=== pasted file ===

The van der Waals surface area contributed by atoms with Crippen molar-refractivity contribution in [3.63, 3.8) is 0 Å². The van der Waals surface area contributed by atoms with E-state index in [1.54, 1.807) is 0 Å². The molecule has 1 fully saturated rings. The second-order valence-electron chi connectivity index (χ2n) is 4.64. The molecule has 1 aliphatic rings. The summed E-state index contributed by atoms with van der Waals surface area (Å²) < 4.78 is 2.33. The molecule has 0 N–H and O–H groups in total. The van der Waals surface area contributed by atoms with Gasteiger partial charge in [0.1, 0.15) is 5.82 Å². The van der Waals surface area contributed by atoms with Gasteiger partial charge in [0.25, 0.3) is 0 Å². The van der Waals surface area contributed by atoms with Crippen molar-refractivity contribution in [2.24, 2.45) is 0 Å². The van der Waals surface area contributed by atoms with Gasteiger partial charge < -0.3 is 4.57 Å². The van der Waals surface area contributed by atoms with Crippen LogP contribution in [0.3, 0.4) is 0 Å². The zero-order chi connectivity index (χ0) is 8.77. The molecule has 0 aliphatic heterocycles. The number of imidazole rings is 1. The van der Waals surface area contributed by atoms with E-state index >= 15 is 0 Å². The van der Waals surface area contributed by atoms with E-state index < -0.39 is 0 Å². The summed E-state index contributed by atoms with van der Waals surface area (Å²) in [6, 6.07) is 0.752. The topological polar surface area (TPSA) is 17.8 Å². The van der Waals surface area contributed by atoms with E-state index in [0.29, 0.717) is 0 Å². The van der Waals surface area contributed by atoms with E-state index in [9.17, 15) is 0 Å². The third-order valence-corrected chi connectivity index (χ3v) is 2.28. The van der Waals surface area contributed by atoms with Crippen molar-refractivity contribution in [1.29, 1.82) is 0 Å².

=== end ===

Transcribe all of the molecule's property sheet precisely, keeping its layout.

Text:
The van der Waals surface area contributed by atoms with Crippen molar-refractivity contribution in [3.63, 3.8) is 0 Å². The van der Waals surface area contributed by atoms with E-state index in [1.54, 1.807) is 0 Å². The molecule has 1 fully saturated rings. The second-order valence-electron chi connectivity index (χ2n) is 4.64. The molecule has 1 aliphatic rings. The summed E-state index contributed by atoms with van der Waals surface area (Å²) < 4.78 is 2.33. The molecule has 0 N–H and O–H groups in total. The van der Waals surface area contributed by atoms with Gasteiger partial charge in [0.1, 0.15) is 5.82 Å². The van der Waals surface area contributed by atoms with Gasteiger partial charge in [0.25, 0.3) is 0 Å². The van der Waals surface area contributed by atoms with Crippen molar-refractivity contribution in [2.24, 2.45) is 0 Å². The van der Waals surface area contributed by atoms with Gasteiger partial charge < -0.3 is 4.57 Å². The van der Waals surface area contributed by atoms with Crippen LogP contribution in [0.3, 0.4) is 0 Å². The zero-order chi connectivity index (χ0) is 8.77. The molecule has 0 aliphatic heterocycles. The number of imidazole rings is 1. The van der Waals surface area contributed by atoms with E-state index >= 15 is 0 Å². The van der Waals surface area contributed by atoms with E-state index < -0.39 is 0 Å². The summed E-state index contributed by atoms with van der Waals surface area (Å²) in [6, 6.07) is 0.752. The topological polar surface area (TPSA) is 17.8 Å². The van der Waals surface area contributed by atoms with E-state index in [0.29, 0.717) is 0 Å². The van der Waals surface area contributed by atoms with E-state index in [9.17, 15) is 0 Å². The third-order valence-corrected chi connectivity index (χ3v) is 2.28. The van der Waals surface area contributed by atoms with Crippen molar-refractivity contribution in [1.29, 1.82) is 0 Å².